Kamat pointed out that the Karnataka government order from Saturday which insisted on uniforms claimed that the courts had previously held that the hijab is not part of the essential religious practices of Islam – even though the judgments cited by them said nothing of the sort.
Both the senior advocates noted the protection of freedom of conscience by the Supreme Court in the landmark Bijoe Emmanuel case, where the apex court had overturned decisions by a school to expel students from the Jehovah's Witnesses faith who would not sing the national anthem for religious reasons (even though they would stand up for it).
The main arguments in the case, including whether wearing of the hijab is an essential religious practice for Muslim girls, and to what extent this can be restricted by the state, will be taken up by the bench from Monday, 14 February onwards at 2:30 pm.
The arguments in the hearing on Thursday were livestreamed on the high court's YouTube channel. They can be viewed here:
What Happened in the HC on Wednesday?
Justice Krishna S Dixit, who had been hearing the petitions, felt that the issues would have to be looked at by a bench of more judges, given the concerns of law involved in the matter, and the need to consider the validity of prior decisions on similar matters by the Kerala and Madras High Courts.
The judge had also observed that he could not pass any orders for interim relief at this time, for instance, to allow all students to attend courses until the larger bench makes a decision.
"Even interim prayers merit consideration at the hands of a larger bench that may be constituted by the Chief Justice in his discretion," he held, although he did include a note of urgency to the court registry for the larger bench to be constituted in the order.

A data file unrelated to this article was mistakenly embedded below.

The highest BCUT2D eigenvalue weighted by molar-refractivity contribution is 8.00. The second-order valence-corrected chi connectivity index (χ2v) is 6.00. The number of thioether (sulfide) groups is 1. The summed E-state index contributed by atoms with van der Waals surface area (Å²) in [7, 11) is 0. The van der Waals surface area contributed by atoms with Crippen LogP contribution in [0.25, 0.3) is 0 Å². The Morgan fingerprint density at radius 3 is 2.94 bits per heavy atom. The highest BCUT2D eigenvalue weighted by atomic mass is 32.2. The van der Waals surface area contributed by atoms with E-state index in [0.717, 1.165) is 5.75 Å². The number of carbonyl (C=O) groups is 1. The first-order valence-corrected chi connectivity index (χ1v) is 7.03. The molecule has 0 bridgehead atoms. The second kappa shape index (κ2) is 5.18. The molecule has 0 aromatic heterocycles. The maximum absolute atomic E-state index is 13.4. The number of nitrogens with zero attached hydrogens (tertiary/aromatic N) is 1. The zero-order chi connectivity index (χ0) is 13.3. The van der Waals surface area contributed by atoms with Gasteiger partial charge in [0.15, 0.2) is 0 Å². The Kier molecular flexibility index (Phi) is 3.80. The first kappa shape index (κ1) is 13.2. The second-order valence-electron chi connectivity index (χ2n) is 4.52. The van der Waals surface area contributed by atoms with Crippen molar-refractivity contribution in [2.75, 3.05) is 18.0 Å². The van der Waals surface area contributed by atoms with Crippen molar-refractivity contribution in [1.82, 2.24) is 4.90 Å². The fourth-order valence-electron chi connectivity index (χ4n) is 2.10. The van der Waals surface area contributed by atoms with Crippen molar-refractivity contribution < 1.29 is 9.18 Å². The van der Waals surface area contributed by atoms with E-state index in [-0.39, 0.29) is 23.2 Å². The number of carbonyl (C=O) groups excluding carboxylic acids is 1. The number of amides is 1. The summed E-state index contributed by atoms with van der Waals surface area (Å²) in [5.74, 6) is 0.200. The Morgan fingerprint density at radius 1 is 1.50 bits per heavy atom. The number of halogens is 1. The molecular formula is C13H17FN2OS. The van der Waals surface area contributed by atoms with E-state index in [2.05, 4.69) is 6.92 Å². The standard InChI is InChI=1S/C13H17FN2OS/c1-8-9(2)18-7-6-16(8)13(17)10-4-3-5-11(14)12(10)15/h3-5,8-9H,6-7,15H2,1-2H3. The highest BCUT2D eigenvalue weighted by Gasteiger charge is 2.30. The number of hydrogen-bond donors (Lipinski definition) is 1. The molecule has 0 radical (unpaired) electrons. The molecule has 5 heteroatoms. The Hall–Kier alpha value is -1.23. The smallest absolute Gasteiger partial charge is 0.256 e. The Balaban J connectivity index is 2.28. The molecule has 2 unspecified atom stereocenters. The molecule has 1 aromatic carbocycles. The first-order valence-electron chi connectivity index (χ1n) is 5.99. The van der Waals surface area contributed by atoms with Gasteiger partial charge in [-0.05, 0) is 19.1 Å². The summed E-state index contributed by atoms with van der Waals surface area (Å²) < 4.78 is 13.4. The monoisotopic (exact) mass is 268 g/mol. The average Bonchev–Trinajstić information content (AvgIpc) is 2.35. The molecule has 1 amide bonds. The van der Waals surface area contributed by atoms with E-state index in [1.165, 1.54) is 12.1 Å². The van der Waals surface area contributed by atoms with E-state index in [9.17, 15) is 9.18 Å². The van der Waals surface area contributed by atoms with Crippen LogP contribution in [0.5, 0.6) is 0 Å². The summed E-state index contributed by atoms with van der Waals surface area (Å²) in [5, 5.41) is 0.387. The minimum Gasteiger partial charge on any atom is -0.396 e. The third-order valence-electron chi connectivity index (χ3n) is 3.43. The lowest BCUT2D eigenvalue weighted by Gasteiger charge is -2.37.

A number of disruptions were reported on Tuesday at colleges in the state, including stone pelting, hoisting of saffron flags, and heckling of Muslim girl students by male students wearing saffron scarves.
'Let's Wait for HC,' Says CJI as Matter Reaches SC
Meanwhile, the matter reached the Supreme Court on Thursday with senior advocate Kapil Sibal indicating that a petition has been filed and sought an urgent mentioning of the same before Chief Justice of India (CJI) NV Ramana, Bar and Bench reported.
While Sibal suggested that the matter be listed and no orders be passed on it for now, the court said that it won't be heard by the high court if the apex court passes any order, so it's better to "wait for one or two days."
Bommai Warns 'Outside Elements'
Meanwhile, Karnataka Chief Minister Basavaraj Bommai on Thursday said that no attempts should be made to disrupt law and order.
"The case is before the larger bench. The hearing is at 2.30 pm. Colleges are closed to avoid trouble between students. Outside elements should not provoke and instigate law and order situation. It is the responsibility of all organisations. Let's wait for a verdict by the court," Bommai said.
(At The Quint, we are answerable only to our audience. Play an active role in shaping our journalism by becoming a member. Because the truth is worth it.)
Read and Breaking News at the Quint, browse for more from news and india
Subscribe To Our Daily Newsletter And Get News Delivered Straight To Your Inbox.